The state, county, and town anti-RV discrimination is no surprise. Not really. Nor are the apparent illogical closures. I’ve a long memory, and it’s pure human nature when faced with a poorly understood but deadly threat to lash out, to distrust, and to raise the barricades against any outside threat, including strangers. The Rule of FUD* will be with us for a long, long time.

(FUD=fear, uncertainty, doubt)

How long will this national nightmare last? Certainly more than weeks. Scan the commentary of the medical and epidemiological professionals. Those not locked in thrall to the national authority have said we will, on our present course, see a very slow decrease from peak case rates and deaths, and we’ll likely see a resurgence this fall when the virus surges back from the southern hemisphere. Estimates range from one year to three years before we have contained and eliminated the threat to a level where people can gather in groups to shop and work, without threat of infection. Or… until all of us have survived exposure and developed herd immunity. Seriously, it will take at least a year before a vaccine can be deployed nationwide. And then it must be deployed globally before anyone is truly safe. Unless we ground the flights and close the borders.

Until then, I expect no one will be allowed to travel domestically without a health authority issued pass certifying immunity and non-infection status, nor to work in a public or group setting without a similar work certification. Otherwise, travel across any border–state or national–will require a 14-day quarantine in a monitored location.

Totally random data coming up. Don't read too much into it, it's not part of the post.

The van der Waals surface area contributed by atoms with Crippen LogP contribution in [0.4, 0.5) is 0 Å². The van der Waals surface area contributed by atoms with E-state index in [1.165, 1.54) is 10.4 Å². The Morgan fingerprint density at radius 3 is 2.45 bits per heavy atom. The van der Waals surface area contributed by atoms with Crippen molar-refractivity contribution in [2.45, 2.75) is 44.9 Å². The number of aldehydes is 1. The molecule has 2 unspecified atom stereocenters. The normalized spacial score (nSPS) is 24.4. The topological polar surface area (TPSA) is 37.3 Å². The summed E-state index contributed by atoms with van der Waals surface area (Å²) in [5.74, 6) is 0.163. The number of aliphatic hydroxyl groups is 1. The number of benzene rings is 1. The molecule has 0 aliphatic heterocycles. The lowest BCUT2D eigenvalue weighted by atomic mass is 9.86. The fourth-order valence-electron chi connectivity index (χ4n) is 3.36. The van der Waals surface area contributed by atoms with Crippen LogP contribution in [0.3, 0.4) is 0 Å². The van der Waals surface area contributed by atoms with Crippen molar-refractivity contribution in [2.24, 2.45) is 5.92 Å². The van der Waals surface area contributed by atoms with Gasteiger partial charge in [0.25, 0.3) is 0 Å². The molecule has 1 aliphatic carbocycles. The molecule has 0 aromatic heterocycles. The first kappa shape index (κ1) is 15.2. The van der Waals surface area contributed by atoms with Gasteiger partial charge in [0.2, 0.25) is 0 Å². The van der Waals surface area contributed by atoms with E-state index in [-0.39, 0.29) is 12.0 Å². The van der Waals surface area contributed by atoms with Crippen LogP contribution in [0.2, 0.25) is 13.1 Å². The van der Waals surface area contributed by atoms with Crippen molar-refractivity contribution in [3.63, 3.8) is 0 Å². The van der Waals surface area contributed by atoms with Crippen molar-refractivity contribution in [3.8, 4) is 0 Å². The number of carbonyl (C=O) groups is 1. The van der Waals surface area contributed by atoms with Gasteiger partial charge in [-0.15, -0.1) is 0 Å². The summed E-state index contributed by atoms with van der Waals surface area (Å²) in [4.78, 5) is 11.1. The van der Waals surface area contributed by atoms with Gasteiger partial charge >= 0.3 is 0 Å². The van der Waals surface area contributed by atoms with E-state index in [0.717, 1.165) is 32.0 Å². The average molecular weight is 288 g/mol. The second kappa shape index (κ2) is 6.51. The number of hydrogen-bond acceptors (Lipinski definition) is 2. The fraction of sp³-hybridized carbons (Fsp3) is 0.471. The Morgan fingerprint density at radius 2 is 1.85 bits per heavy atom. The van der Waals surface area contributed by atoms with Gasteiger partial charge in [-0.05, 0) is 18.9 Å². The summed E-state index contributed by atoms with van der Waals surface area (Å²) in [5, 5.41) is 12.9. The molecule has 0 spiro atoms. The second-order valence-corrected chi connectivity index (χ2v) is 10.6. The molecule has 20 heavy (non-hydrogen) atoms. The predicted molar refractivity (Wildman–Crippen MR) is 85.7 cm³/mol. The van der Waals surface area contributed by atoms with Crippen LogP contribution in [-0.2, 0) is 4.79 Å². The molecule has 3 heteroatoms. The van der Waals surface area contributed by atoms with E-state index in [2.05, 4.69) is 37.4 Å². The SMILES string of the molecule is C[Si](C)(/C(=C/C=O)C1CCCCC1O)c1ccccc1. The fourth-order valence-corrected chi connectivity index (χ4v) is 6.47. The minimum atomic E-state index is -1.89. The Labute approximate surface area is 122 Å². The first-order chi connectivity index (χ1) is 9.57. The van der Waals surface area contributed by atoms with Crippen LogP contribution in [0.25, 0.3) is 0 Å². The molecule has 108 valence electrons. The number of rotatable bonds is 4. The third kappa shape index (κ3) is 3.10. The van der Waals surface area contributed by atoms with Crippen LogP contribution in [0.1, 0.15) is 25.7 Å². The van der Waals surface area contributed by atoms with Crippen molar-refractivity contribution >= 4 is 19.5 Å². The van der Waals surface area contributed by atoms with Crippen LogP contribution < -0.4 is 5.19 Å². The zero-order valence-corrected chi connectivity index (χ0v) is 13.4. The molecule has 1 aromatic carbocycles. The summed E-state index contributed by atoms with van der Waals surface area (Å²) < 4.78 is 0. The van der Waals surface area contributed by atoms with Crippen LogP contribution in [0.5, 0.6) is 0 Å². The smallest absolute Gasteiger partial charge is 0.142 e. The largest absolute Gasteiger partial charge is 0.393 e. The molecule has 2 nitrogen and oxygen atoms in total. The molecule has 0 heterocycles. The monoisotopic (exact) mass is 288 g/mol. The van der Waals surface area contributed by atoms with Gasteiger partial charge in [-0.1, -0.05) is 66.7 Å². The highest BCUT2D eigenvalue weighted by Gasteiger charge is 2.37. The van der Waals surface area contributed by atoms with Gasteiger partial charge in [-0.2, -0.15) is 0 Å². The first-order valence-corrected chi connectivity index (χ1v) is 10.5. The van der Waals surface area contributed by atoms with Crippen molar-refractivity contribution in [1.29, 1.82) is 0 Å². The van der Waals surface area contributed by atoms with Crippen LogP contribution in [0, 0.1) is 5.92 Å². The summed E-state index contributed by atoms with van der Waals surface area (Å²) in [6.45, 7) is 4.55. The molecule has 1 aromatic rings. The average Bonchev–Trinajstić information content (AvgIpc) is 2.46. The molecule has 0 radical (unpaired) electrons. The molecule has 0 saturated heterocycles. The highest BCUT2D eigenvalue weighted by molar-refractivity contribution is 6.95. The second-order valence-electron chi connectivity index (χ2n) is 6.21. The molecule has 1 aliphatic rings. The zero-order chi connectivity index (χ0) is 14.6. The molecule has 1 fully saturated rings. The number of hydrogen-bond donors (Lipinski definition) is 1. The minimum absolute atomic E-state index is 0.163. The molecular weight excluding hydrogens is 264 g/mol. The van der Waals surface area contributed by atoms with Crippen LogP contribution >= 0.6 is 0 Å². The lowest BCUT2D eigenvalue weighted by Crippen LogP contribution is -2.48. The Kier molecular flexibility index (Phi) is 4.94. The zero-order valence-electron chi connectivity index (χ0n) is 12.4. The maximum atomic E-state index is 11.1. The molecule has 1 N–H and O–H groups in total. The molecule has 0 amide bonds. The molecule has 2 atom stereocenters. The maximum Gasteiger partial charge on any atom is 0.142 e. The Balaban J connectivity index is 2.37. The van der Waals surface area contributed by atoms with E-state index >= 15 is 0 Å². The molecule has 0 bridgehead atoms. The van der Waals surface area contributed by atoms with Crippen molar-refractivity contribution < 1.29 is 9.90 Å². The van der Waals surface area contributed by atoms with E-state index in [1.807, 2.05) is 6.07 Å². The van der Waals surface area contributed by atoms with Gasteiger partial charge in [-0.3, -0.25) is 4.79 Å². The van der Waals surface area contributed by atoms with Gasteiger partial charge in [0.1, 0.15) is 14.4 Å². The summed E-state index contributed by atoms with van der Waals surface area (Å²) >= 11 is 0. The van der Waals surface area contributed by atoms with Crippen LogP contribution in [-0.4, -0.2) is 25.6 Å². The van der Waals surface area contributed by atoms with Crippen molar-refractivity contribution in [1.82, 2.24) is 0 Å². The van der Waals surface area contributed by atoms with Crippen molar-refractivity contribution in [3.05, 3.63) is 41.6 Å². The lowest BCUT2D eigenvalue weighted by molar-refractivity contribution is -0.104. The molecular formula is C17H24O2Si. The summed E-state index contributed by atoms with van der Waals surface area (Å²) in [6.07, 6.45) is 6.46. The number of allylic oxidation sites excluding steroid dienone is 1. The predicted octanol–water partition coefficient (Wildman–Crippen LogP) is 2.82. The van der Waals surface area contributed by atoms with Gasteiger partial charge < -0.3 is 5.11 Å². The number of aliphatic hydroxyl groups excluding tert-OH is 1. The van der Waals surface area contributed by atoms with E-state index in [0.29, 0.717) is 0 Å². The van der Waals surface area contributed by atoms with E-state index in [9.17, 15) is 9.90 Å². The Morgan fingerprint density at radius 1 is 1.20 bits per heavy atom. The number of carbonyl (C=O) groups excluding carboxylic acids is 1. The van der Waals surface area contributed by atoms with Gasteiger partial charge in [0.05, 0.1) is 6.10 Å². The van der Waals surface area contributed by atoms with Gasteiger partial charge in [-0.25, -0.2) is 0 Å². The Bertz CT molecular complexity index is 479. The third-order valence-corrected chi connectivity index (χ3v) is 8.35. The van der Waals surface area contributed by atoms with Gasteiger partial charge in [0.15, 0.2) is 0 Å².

Yeh, a 1980s B-grade apocalypse movie. Except fleeing to the hills in the old motor home is no longer an option.

Tumbleweed
5 months ago
Reply to  Gray

Just as PLANNED, your scenario will be the globalists’ paradise. We need to fight it, not go along with it. If they achieve what you have outlined, the rules will NEVER be lifted. We’ll be living 1984.

Pixdal
5 months ago
Reply to  Gray

Just as the flu season is a season and returns each year, so this virus will do the same. The USA is in for months of shelter-in-place and travel restrictions because the virus has begun in highly populated areas and is moving from the coasts to the middle of the country–except as middle states had travelers who brought it in first. Nomads who depend upon public lands are finding closures–even for dispersed camping. These circumstances are not going to get better anytime soon. But it’s probably not in the general public’s morale interest to proclaim this.